"Anything dirty or dingy or dusty
Anything ragged or rotten or rusty
Yes, I love trash.” — Oscar the Grouch
Late last fall, I took advantage of a few unseasonably warm days to do some digging in an old trash pit located on the property of a mid-19th century estate in Middletown, Monmouth County, NJ. While that admittedly sounds rather odd (and perhaps kind of gross), this particular "junk" was unique. Most of it had been discarded upwards of 150 years ago into a common household midden, or trash heap. Fortunately for me, most of the organic waste had long since decomposed, leaving layers of buried artifacts in the form of glass, ceramics, ironware, bones, plastics, or anything else capable of surviving all these years underground.
Human civilizations have always produced trash. The long and surprisingly fascinating history of refuse disposal is beyond the scope of this blog post, other than two relevant points. The first is that people today produce way more garbage than they did in centuries past. This is primarily due to three things: mass production of disposable items, plastic packaging, and a nearly eightfold population increase worldwide over the past two centuries. In the simplest terms, a lot more people are throwing away a lot more stuff.
This leads to the second point, which is that methods of discarding all of this trash have evolved drastically. Before germ theory was widely accepted, it was not uncommon for people to simply litter the streets with just about all kinds of garbage. In fact it was not until 1866 that the New York City Board of Health was forced to officially forbid "throwing dead animals into the streets."
Municipal waste collection did not even exist until the 1890s or so, prior to which trash was either buried outside in a household or community pit, tossed into the sea, or burned. In some small towns, hundreds or even thousands of hogs at local piggeries consumed garbage by the ton. A sharp spike in mass production and consumerism in the years following World War II paved the way for the more modern system of regulated municipal waste landfills.
Fragments of long-buried 19th century stoneware. Some pieces, such as the example on
right, are attributed to the Van Schoick & Dunn pottery company in Matawan
Municipal waste collection did not even exist until the 1890s or so, prior to which trash was either buried outside in a household or community pit, tossed into the sea, or burned. In some small towns, hundreds or even thousands of hogs at local piggeries consumed garbage by the ton. A sharp spike in mass production and consumerism in the years following World War II paved the way for the modern system of regulated municipal waste landfills.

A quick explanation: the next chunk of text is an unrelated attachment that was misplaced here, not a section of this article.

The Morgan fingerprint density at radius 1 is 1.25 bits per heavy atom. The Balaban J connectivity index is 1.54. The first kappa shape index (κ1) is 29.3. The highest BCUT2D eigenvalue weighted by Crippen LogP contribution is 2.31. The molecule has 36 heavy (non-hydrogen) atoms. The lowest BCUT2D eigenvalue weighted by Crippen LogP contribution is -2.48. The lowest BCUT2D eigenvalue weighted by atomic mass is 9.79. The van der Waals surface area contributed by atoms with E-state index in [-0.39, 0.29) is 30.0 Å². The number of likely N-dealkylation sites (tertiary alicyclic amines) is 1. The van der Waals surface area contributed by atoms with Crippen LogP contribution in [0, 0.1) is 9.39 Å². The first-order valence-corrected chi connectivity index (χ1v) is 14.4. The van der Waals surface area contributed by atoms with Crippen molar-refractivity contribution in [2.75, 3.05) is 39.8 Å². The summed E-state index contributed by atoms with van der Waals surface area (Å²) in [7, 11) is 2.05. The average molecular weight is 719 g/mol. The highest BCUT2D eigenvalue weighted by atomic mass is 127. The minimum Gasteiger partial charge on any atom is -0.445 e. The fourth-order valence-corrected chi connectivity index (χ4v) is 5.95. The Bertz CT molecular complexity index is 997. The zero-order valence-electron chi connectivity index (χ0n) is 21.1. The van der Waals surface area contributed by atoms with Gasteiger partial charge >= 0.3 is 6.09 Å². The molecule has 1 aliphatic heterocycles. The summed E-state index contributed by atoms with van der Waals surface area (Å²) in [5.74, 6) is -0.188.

But no matter how people threw things away, we can learn a lot from what they threw away. Archaeologists, historians, and anthropologists use trash patterns to extract information about material culture, nutrition and disease, economics, consumerism, and cultural trends. Keep this in mind as you browse through this page of images featuring discarded items from 19th century Middletown – as well as the next time you haul your weekly trash out to the curb.
Left to right: Rotary egg beater; metal utensil and lid fragments; flat iron (or "sad iron")
Small medicinal and pharmaceutical bottles with dropper; note the lid of the squared bottle, labeled by hand "Pain in Head"
While most bottles dated late 19th-century, a few were identified as
ca. 1770-1790 spirit bottles
The midden in Middletown revealed hundreds of assorted ceramic shards of various sizes and colors, most imported between 1850-1890
A pair of leather garment strips that have seen better days
"Dr. D Jayne's Expectorant" medicinal bottle, Philadelphia. Dr. Jayne's tonic consisted
largely of ipecac, opium, and digitalis.
Oil lamp burner, stamped "1892," Bridgeport Brass Co.
Deteriorated jar lid from London; bottle cap from Benjamin H. Crate's Bottling Works, Red Bank
Assorted patterns of clear cut glass, an expensive glassware that was indicative of a high social standing in the late 19th-century
Earthenware pieces with identifiable maker's marks. Seen here are pieces from the English potteries Thomas Hughes Ironstone China and John Maddock & Sons Royal Vitreous
Whole (or nearly whole) bottles, found only occasionally amongst thousands of glass shards
Fragments from a jar of Keiller's Dundee Orange Marmalade, a popular spread
originating in Scotland and later produced London
Broken bottle necks of all sizes, shapes, and colors
L to R: P&J Arnold stoneware ink bottle (Denby Pottery, England); Caswell Mack & Co. Chemists cobalt bottle; Udolpho Wolfe's Schiedam Aromatic Schnapps bottle, ca. 1850 J